This is a moving collection of short stories centered around a fictional Asian country, Ayama Na. Ayama Na has its poor and its rich, its beauty contests, its factories, and its tourists, all of which provide a basis for these enchanting stories. The country is recovering from both an internal coup and a long and devastating drought, providing an emotional and political backdrop for a series of stories which serve to get us acquainted with not only the country but the people it harbors.
As many others have said, getting to know the country of Ayama Na was perhaps the best part of this book. It links all these stories together in a way that would not be possible if they were set in a less colorful, distinctive country, or even one with which we were better acquainted. Ayama Na is fictional, but it doesn’t feel that way. Rather, it feels alive and peeks out through each and every story.
Of course, the stories themselves are well worth reading. I normally worry with short stories. Will I get attached to the characters only to have them taken away? Or will I feel absolutely nothing because the story is just too short for me to care? Luckily, neither of these things happened with this book. Each story is very different but is a fully encapsulated burst of character. In one, “Skin Deep”, a beautiful girl from a very poor family wins the Miss Lake Sporee beauty pageant, moving on to vie for the title of Miss Ayama Na. For her talent, she learns to throw her voice and becomes a ventriloquist. Song and her dummy have a fascinating relationship, and in the end it is through the dummy, Lulu, that important truths about their country are exposed, rather than smiling lies which normally make up such events.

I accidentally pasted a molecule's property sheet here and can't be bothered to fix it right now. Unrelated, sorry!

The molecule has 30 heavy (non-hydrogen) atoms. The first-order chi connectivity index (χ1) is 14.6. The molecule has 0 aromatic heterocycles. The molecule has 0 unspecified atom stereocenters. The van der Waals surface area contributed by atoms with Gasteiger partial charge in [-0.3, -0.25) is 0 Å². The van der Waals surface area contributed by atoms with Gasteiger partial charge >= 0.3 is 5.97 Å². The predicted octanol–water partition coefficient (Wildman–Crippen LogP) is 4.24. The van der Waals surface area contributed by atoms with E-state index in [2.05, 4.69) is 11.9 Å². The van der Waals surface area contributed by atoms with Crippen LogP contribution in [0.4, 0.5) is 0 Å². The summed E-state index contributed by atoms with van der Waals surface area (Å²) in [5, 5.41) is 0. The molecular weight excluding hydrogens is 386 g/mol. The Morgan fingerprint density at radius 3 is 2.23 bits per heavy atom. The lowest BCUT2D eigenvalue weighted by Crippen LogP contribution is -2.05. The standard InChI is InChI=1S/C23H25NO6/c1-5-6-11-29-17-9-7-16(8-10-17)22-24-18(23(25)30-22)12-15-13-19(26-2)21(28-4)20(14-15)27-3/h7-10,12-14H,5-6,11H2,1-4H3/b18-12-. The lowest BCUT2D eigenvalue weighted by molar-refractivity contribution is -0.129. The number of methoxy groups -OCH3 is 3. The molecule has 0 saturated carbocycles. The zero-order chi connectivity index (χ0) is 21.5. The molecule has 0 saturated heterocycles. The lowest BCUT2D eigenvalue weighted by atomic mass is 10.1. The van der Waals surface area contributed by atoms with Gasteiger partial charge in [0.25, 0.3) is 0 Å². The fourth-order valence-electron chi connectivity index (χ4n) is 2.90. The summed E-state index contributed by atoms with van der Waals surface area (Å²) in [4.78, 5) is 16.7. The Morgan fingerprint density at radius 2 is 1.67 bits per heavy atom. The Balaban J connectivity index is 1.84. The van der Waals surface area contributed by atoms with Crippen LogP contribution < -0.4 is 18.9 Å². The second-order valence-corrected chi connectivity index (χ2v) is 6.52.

In another story, “The Cut the Crap Machine”, two of the country’s only remaining playwrights together attempt to compose a play. They both have emerged from the crisis with completely different views on life and to say that they struggle to work together is an understatement. All hope, however, is not lost, and bitterness doesn’t last forever.
My favorite, though, is the last story. “Tea”. Pania’s father announces to her that she is going to a dinner to meet a potential future husband. Pania has embraced the western world and is infuriated, convinced that she has a right to choice. She immediately asks her brother Kol to do something. They meet for tea, but Kol does and says nothing; they don’t even have tea. Pania is outraged still further and only with time does she learn exactly what she is meant to learn.
There are so many stunning contrasts in this book. By using a fictional country, Eleanor Bluestein has been able to show the immense divides between rich and poor, between western and eastern culture, between the farm and the factory. It feels like a behind-the-scenes look that the tourists don’t go see, like in the story “The Blanks”, when the tour guide finally takes an exasperating American couple to an impoverished village so they can see the reality of Ayama Nan lives.
Honestly, this is a wonderful collection. Writing about it has convinced me even more of its beauty. If Asia interests you, if short stories interest you, if anything in this review has captured your interest at all, you should read this book. Do come back tomorrow – you might have a chance to get one step closer.
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